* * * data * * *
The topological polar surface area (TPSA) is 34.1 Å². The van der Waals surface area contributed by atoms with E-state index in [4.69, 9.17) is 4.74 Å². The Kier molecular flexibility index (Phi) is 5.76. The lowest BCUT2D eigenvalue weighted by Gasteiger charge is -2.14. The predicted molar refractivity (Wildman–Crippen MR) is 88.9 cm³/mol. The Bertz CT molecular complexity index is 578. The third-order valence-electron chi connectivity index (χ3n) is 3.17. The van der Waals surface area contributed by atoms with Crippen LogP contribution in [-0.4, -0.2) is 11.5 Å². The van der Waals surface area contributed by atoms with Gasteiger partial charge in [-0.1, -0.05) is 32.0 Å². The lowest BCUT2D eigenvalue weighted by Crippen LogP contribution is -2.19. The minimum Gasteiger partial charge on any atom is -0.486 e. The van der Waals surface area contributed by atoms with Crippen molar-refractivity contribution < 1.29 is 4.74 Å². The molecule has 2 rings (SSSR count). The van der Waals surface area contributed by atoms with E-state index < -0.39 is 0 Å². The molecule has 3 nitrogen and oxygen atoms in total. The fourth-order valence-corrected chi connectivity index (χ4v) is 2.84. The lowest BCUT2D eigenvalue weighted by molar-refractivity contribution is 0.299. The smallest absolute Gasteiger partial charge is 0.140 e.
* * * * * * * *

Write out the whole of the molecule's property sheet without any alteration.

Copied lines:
The topological polar surface area (TPSA) is 34.1 Å². The van der Waals surface area contributed by atoms with E-state index in [4.69, 9.17) is 4.74 Å². The Kier molecular flexibility index (Phi) is 5.76. The lowest BCUT2D eigenvalue weighted by Gasteiger charge is -2.14. The predicted molar refractivity (Wildman–Crippen MR) is 88.9 cm³/mol. The Bertz CT molecular complexity index is 578. The third-order valence-electron chi connectivity index (χ3n) is 3.17. The van der Waals surface area contributed by atoms with Crippen LogP contribution in [-0.4, -0.2) is 11.5 Å². The van der Waals surface area contributed by atoms with Gasteiger partial charge in [-0.1, -0.05) is 32.0 Å². The lowest BCUT2D eigenvalue weighted by Crippen LogP contribution is -2.19. The minimum Gasteiger partial charge on any atom is -0.486 e. The van der Waals surface area contributed by atoms with Crippen molar-refractivity contribution < 1.29 is 4.74 Å². The molecule has 2 rings (SSSR count). The van der Waals surface area contributed by atoms with E-state index < -0.39 is 0 Å². The molecule has 3 nitrogen and oxygen atoms in total. The fourth-order valence-corrected chi connectivity index (χ4v) is 2.84. The lowest BCUT2D eigenvalue weighted by molar-refractivity contribution is 0.299. The smallest absolute Gasteiger partial charge is 0.140 e.